How to Navigate by the Stars

Navigating by the stars served sailors well for hundreds of years, and should you find yourself in a bad spot, you can still use it today.

Whether it’s a matter of life and death or you just want to try out a new challenge, knowing how to navigate by the stars is useful — and cool! — skill. Let’s take a look.

The Most Important Constellations

You can use the stars to determine north, south, east, and west and figure out your latitude and longitude, but to do that, you need to learn a few constellations first.

The Big Dipper

The Big Dipper looks like a ladle or a bent paddle — that’s what you have to look for in the sky. There is a distinct bend at the end of the handle of the ladle — three stars form a straight line, and the last star in the constellation is not in line with them.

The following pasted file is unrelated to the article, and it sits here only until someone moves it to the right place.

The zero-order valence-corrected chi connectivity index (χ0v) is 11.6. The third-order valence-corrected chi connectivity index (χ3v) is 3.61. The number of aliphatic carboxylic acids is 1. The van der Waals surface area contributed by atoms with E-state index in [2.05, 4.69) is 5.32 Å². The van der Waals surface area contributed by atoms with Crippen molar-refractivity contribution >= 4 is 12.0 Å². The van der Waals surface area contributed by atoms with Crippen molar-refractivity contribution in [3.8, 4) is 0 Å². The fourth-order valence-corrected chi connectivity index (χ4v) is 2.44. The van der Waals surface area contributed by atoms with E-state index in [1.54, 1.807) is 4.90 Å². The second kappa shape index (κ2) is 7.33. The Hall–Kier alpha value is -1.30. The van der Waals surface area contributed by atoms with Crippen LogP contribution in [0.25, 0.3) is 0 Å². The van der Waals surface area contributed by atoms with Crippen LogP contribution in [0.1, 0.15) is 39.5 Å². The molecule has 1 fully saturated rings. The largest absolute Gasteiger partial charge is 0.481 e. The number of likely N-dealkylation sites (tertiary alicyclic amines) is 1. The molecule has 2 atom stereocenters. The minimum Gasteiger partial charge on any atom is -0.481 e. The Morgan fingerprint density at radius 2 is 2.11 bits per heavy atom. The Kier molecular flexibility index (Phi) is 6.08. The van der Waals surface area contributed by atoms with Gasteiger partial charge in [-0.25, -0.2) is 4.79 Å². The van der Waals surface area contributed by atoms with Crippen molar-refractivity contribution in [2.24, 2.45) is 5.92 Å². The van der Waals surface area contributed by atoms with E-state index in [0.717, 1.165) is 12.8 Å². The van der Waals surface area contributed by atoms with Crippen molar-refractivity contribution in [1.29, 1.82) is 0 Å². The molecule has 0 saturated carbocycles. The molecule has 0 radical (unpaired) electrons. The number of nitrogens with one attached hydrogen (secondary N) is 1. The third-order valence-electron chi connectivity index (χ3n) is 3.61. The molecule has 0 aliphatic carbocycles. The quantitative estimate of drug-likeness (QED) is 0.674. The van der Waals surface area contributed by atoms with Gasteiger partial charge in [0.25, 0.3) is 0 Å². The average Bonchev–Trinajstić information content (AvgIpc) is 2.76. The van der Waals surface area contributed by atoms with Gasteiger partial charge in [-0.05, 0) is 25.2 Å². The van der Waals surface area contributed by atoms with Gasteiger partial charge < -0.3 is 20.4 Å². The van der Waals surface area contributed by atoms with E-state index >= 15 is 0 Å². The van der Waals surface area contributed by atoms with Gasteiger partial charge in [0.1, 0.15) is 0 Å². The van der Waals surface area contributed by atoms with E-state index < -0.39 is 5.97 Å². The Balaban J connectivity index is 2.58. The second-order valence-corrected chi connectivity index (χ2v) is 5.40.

The Little Dipper

The shape is almost identical to that of the Big Dipper but smaller, and the handle of the ladle is slightly curved. There are no strong bends like with the Big Dipper.

The Southern Cross

As the name suggests, this constellation looks like a cross. There are four stars (Gacrux and Acrux, Delta Crucis and Mimosa), and if you draw two lines between them, you get a cross.

Using the North Star to Navigate

The North Star, also known as Polaris, is the last star in the Little Dipper constellation, affectionately referred to as the tail of the Little Dipper.

It’s always above the North Pole, and it’s almost precisely north. It moves in very small increments, mostly staying in the same spot, with the rest of the stars revolving around it. Because of this, you can always count on it to lead you north.